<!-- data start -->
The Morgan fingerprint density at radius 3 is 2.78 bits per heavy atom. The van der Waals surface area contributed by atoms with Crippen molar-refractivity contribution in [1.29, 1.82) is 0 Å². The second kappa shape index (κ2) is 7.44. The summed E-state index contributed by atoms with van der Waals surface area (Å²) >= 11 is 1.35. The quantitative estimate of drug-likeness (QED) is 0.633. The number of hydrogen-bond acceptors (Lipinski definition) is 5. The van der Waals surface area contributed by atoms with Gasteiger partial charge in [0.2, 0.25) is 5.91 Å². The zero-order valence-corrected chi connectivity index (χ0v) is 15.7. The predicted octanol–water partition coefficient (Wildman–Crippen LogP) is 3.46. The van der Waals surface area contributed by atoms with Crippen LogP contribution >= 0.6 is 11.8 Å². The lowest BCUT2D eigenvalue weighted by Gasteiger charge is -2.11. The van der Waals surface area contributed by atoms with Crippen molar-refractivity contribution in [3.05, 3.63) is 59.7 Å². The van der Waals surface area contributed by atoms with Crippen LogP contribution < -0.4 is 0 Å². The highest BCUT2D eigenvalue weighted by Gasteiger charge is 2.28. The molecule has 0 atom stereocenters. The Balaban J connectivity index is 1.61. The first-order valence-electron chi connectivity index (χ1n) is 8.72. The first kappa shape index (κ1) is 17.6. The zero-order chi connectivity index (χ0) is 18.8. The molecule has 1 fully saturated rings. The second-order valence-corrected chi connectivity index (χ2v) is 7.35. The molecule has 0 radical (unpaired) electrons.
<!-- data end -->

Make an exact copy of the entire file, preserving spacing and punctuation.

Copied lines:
The Morgan fingerprint density at radius 3 is 2.78 bits per heavy atom. The van der Waals surface area contributed by atoms with Crippen molar-refractivity contribution in [1.29, 1.82) is 0 Å². The second kappa shape index (κ2) is 7.44. The summed E-state index contributed by atoms with van der Waals surface area (Å²) >= 11 is 1.35. The quantitative estimate of drug-likeness (QED) is 0.633. The number of hydrogen-bond acceptors (Lipinski definition) is 5. The van der Waals surface area contributed by atoms with Gasteiger partial charge in [0.2, 0.25) is 5.91 Å². The zero-order valence-corrected chi connectivity index (χ0v) is 15.7. The predicted octanol–water partition coefficient (Wildman–Crippen LogP) is 3.46. The van der Waals surface area contributed by atoms with Crippen LogP contribution >= 0.6 is 11.8 Å². The lowest BCUT2D eigenvalue weighted by Gasteiger charge is -2.11. The van der Waals surface area contributed by atoms with Crippen molar-refractivity contribution in [3.05, 3.63) is 59.7 Å². The van der Waals surface area contributed by atoms with Crippen LogP contribution < -0.4 is 0 Å². The highest BCUT2D eigenvalue weighted by Gasteiger charge is 2.28. The molecule has 0 atom stereocenters. The Balaban J connectivity index is 1.61. The first-order valence-electron chi connectivity index (χ1n) is 8.72. The first kappa shape index (κ1) is 17.6. The zero-order chi connectivity index (χ0) is 18.8. The molecule has 1 fully saturated rings. The second-order valence-corrected chi connectivity index (χ2v) is 7.35. The molecule has 0 radical (unpaired) electrons.